Ever since I was a child, I have been fascinated by the planes flying over North Mayo and their vapour trails that criss-cross the sky on a clear day, evidence of Mayo’s location as one of the key North Atlantic routes for trans-Atlantic aircraft.
So it was hardly surprising that I was one of the early adopters of the flight tracker app for iPhone and Android, Flightradar 24, which shows you all the information you need to know about the plane flying overhead.
The website and App has a goldmine of information about the particular plane flying overhead such as the airport the plane originated from, its final destination, altitude, speed and a real-time 3D view of the flight path.
County Mayo is a great location for aircraft spotting as it is one the North Atlantic Tracks (NAT) – used by aircraft traveling between North America and Europe, flying between the altitudes of 28,500 and 42,000 feet.
To find out all about the plane flying overhead just click on a plane and the path that it has taken is displayed.
Additional information shows altitude, flight number, airline, the type of plane, speed, where the flight took off and destination. There are also photos of most planes, taken by enthusiasts at various airports around the world.
If your phone supports Augmented Reality, you can just point the camera to the sky to view all the aircraft information.
From Ireland West to New Zealand
It can be fun to discover where the planes overhead are going to and coming from. Such as the Air New Zealand flight from Auckland to London via San Francisco that regularly flies over North Mayo on Tuesday mornings.
On a more practical level, Flightradar 24 is useful to track flights when you need to pick someone up from the airport. I used it last summer to track my son’s flight all the way from Beijing to London.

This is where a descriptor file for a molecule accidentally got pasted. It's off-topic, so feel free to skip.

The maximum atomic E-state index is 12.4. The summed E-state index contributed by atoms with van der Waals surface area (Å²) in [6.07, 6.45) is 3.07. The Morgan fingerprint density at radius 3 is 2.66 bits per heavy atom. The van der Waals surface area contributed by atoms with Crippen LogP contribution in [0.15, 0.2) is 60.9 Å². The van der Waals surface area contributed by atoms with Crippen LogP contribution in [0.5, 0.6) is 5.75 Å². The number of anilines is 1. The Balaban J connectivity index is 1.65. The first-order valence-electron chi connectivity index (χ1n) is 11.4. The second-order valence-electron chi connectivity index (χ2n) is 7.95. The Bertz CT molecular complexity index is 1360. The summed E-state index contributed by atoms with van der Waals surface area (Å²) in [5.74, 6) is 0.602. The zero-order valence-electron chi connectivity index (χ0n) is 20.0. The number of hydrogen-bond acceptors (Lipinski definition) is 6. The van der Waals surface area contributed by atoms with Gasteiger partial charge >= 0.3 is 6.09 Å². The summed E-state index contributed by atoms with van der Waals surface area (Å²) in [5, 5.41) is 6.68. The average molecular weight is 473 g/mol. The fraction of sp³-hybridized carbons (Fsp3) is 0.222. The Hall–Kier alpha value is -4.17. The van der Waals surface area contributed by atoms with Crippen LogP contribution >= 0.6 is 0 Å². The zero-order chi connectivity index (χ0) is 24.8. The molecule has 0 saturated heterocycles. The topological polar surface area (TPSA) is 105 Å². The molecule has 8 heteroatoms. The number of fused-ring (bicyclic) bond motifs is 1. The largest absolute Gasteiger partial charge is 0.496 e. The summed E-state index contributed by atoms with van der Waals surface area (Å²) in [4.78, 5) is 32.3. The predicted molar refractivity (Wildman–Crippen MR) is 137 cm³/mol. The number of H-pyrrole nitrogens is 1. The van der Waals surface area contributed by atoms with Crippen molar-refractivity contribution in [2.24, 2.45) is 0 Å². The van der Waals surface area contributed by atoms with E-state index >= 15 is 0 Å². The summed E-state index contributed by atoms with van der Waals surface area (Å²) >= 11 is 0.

Flights in and out of Ireland West Airport Knock are also tracked in real-time, offering a useful service when you have to pick someone up from the Mayo airport.
Planefinder.net offers a similar service and is equally as good as Flightradar24. Both Flightradar24 and Planefinder work by using a data flight information system called ADS-B (Automatic Dependent Surveillance-Broadcast) and this data is provided by a network of volunteers equipped with ADS-B receivers.
The flight tracking coverage of the North West of Ireland has improved enormously over the past year and now extends well out into the Atlantic, suggesting that there is an ADS-B antenna now operating somewhere near County Mayo.
To Tahiti via Mayo!
One of the more interesting flights I spotted flying over Ballina in recent times was an Air Tahiti NUI flight from Paris to Papeete.
Papeete is located on the beautiful South Seas island of Tahiti, the largest island in the Windward group of French Polynesia in the archipelago of the Society Islands in the southern Pacific Ocean. Tahiti is located midway between South America and Australia.
I was a little surprised at the flight route taken by the plane. However, when I checked the route on Flighradar24 it made perfect sense as you can see from the image above which also includes tweet about the flight over Ballina from Air Tahiti.